The illustrated embodiments of Figs. 1 and 2 show that the housing can be split into two cup-like components. The cup-like upper housing portion 16A has a circumferential rim R1, and the cup-like lower housing portion 16B has a circumferential rim R2. Rim R1 of the upper housing portion 16A is adapted to fit with and reversibly couple to the rim R2 of the lower housing portion 16B. A latch assembly enables the quick release of housing portion 16A from or to lower housing portion 16B, in response to the depression of a release button RB disposed on the LS outer portion 30 of upper housing portion 16A.
Fig. 1 further shows that the cup-like housing portion 16B provides electrical power for the operation of the control system 10. Housing portion 16B includes in its interior a power supply support structure 80. The support structure 80 has a cup-like form adapted to receive a battery 84 in its interior region. In some embodiments, the battery 84 is affixed to housing portion 16B and the combination is replaceable as a unit. As shown in Fig. 1, the interior of the power supply support structure 80 is geometrically keyed to the shape of the battery 84, to aid a user in replacing the battery in a fail-safe manner. In this way, the battery can only be inserted in a single, proper manner.
A secondary, or back-up, battery 88 is disposed within the interior of upper housing portion 16A, and is coupled to the various elements in control system 10 to provide back-up power to control system 10 in the event of the catastrophic failure of battery 84 or during routine replacement of battery 84 with a charged or fresh unit.
When both battery 84 and battery 88 are present, control system 10 will use battery 84 to provide power for the controller and particularly the drive electronics. When battery 84 is depleted, the controller automatically switches to the standby power source, battery 88, or adapter via power jack 87, and the depleted battery is replaced. The batteries 84 and 88 may be any suitable rechargeable battery type, such as lithium-ion, nickel-cadmium, or any other suitable composite material.
Fig. 1 also shows that support structure 80 also includes power jack 87 so that the control system 10 can be powered by an external source. The external source could also be a wall (AC) or car (DC) adapter.
The cup-like housing portion 16A houses the components that provide functional operation of control system 10, as it relates to the driving of an implanted pump 12. The housing portion 16A houses a digital processor 92 and an associated memory 94, a pump drive network 98, and the secondary battery 88.
An electrical power conductor assembly P is disposed within interior region 20. That electrical power conductor assembly P is associated with the power supply support structure 80, and couples electrical power from a power supply. That power supply could be either battery 84, an external source via power jack 87, or secondary battery 88. The electrical power conductor assembly P provides electrical power to all components of control system 10.
Additionally, the electrical power conductor assembly P provides a power drive signal line from the digital processor 92, by way of a power amplifier 98, to the electrical power output port 46, where that power drive signal can be coupled via cable 51 to the motor of pump 12.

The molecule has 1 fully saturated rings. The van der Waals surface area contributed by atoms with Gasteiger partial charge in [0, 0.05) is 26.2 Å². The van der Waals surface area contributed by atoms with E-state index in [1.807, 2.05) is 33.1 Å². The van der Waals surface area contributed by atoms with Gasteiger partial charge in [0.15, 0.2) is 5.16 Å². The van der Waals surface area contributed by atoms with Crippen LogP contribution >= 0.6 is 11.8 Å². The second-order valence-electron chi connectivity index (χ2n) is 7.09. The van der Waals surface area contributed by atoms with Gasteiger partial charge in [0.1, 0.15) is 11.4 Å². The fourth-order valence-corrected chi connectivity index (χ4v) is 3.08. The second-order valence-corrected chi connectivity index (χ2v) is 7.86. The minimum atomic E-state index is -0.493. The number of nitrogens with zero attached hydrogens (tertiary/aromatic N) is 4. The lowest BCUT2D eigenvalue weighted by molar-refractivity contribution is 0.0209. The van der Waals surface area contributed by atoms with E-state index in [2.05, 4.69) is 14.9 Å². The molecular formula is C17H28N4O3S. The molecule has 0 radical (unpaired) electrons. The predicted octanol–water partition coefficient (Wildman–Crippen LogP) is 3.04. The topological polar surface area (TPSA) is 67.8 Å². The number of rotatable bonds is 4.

A data conductor assembly D is also disposed within interior region 20. The data conductor assembly D provides data representing the current state of operations, including the current state of pump 12. The data received from the pump allows the digital processor 92 to determine the impedance as a function of time of the respective windings of the motor. In response to the impedance data, the digital processor 92 determines the appropriate drive power signal to be applied by way of power port 46 and cable 51 to the motor.
The input device 50 of control system 10 may take the form of a keyboard or keypad. In other embodiments, input device 50 may include a connector. In still other embodiments, the input device 50 may be both a keyboard/keypad and a connector. This input device allows for a user or administrator to change or modify any information associated with the operation of the control system 10.
Control system 10 may also contain a wired or wireless transceiver, TX/RX. The transceiver is coupled to the digital processor 92 and transmits and receives data. This allows for the control system 10 to communicate with a monitor to display highly detailed information about the control system and its usage with respect to the patient's health.
Fig. 2 shows a schematic view of a ventricular assist system according to an embodiment of the invention. This system includes additional features, such as a low power processor (LPP) 110 and monitor circuit 120. The system illustrated in Fig. 2 operates similarly to the system illustrated in Fig. 1. Like components will not be discussed further and one of ordinary skill in the art would appreciate that like components would operate the same or similarly in both systems.
Traditionally, low power processors are used in devices to allow for different power modes. LPP 110 is used for battery management purposes, relieving digital processor 92 of these duties. In prior art systems that use a digital processor to manage the charge of a battery, the battery charge typically has a shelf life of one to two months. By using the low power processor to monitor the charge of the battery, the current invention extends the shelf life of the battery charge to twelve to eighteen months.
Preferably, the LPP 110 is internal to battery 88. However, one of ordinary skill in the art would appreciate that LPP 110 could be co-located with battery 88 or the two could be adjacent and communicate via an appropriate interface. LPP 110 can be any commercially available low power processor, such as Microchip PIC24, XLP; however, any suitable processor may be used.
LPP 110 operates in either a dormant state or a wake state. The dormant state draws a small amount of current to maintain an internal timing mechanism to determine when to enter the wake state. In the wake state, LPP 110 enables several circuits, including monitor circuit 120, to determine the remaining charge of battery 84, battery 88, or both.